This study is a retrospective review of 752 patients with adult spinal deformity enrolled in a multicenter prospective database in 2002 and 2003. Patients with positive sagittal balance (N = 352) were further evaluated regarding radiographic parameters and health status measures, including the Scoliosis Research Society patient questionnaire, MOS short form-12, and Oswestry Disability Index.
To examine patients with adult deformity with positive sagittal balance to define parameters within that group that might differentially predict clinical impact.
In a multicenter study of 298 adults with spinal deformity, positive sagittal balance was identified as the radiographic parameter most highly correlated with adverse health status outcomes.
Radiographic evaluation was performed according to a standarized protocol for 36-inch standing radiographs. Magnitude of positive sagittal balance and regional sagittal Cobb angle measures were recorded. Statistical correlation between radiographic parameters and health status measures were performed. Potentially confounding variables were assessed.
Positive sagittal balance was identified in 352 patients. The C7 plumb line deviation ranged from 1 to 271 mm. All measures of health status showed significantly poorer scores as C7 plumb line deviation increased. Patients with relative kyphosis in the lumbar region had significantly more disability than patients with normal or lordotic lumbar sagittal Cobb measures.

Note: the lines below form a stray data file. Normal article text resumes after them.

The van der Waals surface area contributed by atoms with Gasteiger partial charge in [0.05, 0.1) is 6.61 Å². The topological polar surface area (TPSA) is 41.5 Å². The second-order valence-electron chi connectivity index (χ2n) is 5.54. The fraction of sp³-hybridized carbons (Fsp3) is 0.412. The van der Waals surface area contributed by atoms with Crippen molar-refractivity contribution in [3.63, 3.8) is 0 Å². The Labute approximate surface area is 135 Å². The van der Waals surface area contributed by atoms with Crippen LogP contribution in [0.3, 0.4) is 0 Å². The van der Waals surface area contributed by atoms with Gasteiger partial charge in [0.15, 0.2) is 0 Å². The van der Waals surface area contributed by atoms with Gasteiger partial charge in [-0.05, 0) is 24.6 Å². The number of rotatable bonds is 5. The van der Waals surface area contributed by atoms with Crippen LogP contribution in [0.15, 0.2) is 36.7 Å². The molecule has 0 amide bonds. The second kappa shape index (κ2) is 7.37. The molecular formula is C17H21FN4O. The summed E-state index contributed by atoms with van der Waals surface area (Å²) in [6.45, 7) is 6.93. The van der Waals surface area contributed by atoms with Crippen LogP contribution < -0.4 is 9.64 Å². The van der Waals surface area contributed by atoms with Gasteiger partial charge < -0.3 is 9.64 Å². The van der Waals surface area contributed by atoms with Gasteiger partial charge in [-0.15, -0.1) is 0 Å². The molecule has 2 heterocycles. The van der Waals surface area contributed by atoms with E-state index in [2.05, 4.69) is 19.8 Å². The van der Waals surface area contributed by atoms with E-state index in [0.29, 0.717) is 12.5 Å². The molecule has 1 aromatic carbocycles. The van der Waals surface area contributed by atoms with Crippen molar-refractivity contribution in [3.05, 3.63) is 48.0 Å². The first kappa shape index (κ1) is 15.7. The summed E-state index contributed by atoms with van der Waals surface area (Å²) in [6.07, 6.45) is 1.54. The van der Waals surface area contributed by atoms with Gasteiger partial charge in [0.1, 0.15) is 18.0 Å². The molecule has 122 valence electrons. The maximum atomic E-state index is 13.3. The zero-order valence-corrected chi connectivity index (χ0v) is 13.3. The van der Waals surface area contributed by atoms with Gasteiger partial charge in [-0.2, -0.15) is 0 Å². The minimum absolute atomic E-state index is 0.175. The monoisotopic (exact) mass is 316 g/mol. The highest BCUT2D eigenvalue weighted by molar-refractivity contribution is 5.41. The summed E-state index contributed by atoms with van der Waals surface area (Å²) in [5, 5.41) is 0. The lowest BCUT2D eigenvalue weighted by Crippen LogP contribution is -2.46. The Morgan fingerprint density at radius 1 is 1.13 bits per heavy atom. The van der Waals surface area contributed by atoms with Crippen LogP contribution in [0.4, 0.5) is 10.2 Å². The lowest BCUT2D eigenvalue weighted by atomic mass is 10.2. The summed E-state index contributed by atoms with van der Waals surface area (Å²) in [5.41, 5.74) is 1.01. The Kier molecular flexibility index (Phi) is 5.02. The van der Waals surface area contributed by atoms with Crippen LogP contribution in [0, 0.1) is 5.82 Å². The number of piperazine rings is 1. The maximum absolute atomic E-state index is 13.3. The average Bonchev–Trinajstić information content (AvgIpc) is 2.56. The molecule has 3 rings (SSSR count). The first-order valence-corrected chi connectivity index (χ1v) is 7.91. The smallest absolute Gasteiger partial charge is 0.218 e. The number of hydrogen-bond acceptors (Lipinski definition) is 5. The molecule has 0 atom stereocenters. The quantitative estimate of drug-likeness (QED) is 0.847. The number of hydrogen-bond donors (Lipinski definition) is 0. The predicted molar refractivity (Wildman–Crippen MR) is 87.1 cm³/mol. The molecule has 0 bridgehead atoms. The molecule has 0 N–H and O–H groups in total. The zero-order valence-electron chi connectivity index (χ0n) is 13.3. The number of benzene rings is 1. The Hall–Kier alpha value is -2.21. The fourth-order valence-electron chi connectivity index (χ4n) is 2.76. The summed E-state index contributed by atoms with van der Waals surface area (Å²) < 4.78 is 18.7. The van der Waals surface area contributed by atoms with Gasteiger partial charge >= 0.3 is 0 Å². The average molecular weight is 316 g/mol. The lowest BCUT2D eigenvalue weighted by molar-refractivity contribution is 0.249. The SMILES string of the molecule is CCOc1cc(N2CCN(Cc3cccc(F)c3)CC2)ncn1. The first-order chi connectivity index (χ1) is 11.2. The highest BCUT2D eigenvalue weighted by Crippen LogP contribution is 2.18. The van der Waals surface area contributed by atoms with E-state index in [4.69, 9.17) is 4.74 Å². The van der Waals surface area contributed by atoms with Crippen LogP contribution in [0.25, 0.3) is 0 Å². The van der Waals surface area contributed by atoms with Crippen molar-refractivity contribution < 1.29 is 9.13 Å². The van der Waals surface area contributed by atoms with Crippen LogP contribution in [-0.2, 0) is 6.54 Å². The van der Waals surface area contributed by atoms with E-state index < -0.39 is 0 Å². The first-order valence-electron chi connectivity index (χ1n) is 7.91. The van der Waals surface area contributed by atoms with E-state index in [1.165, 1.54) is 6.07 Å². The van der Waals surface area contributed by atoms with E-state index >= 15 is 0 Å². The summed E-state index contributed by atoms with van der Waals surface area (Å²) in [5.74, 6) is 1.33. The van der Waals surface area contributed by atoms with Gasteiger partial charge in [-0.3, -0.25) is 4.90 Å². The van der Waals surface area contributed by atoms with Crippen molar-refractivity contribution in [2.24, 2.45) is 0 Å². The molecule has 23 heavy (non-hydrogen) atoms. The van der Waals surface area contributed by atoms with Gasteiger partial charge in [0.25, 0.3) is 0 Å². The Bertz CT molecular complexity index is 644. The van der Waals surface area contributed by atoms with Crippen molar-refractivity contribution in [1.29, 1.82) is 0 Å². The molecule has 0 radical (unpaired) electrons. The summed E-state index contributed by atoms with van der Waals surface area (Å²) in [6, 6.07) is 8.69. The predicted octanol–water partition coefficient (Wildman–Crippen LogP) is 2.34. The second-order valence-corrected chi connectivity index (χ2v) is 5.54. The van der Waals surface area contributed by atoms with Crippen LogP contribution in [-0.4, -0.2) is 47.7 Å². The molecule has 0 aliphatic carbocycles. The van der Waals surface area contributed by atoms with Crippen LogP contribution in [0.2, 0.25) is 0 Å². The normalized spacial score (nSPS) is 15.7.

This study shows that although even mildly positive sagittal balance is somewhat detrimental, severity of symptoms increases in a linear fashion with progressive sagittal imbalance. The results also show that kyphosis is more favorable in the upper thoracic region but very poorly tolerated in the lumbar spine.
This study examines 352 patients with adult deformity with positive sagittal balance. Although even mildly positive sagittal balance is somewhat detrimental, severity of symptoms was noted to increase in a linear fashion with progressive sagittal imbalance.
From the Departments of Orthopaedic Surgery, *University of Louisville School of Medicine and the Kenton D. Leatherman Spine Center, Louisville, KY; †University of California, San Francisco, CA; ‡Washington University, St. Louis, MO; §Emory University, Atlanta, GA; and ∥NYU Hospital for Joint Disease, New York, NY.
Acknowledgment date: October 6, 2004. First revision date: January 26, 2005. Acceptance date: January 27, 2005.
The manuscript submitted does not contain information about medical device(s)/drug(s).
Corporate/Industry funds were received in support of this work. Although one or more of the authors(s) has/have received or will receive benefits for personal or professional use from a commercial party related directly or indirectly to the subject of this manuscript, benefits will be directed solely to a research fund, foundation, educational institution, or other nonprofit organization which the author(s) has/have been associated.
Address correspondence and reprint requests to Steven D. Glassman, MD, Spine Institute, Suite 900, 210 E. Gray Street, Louisville KY 40202; E-mail: email@example.com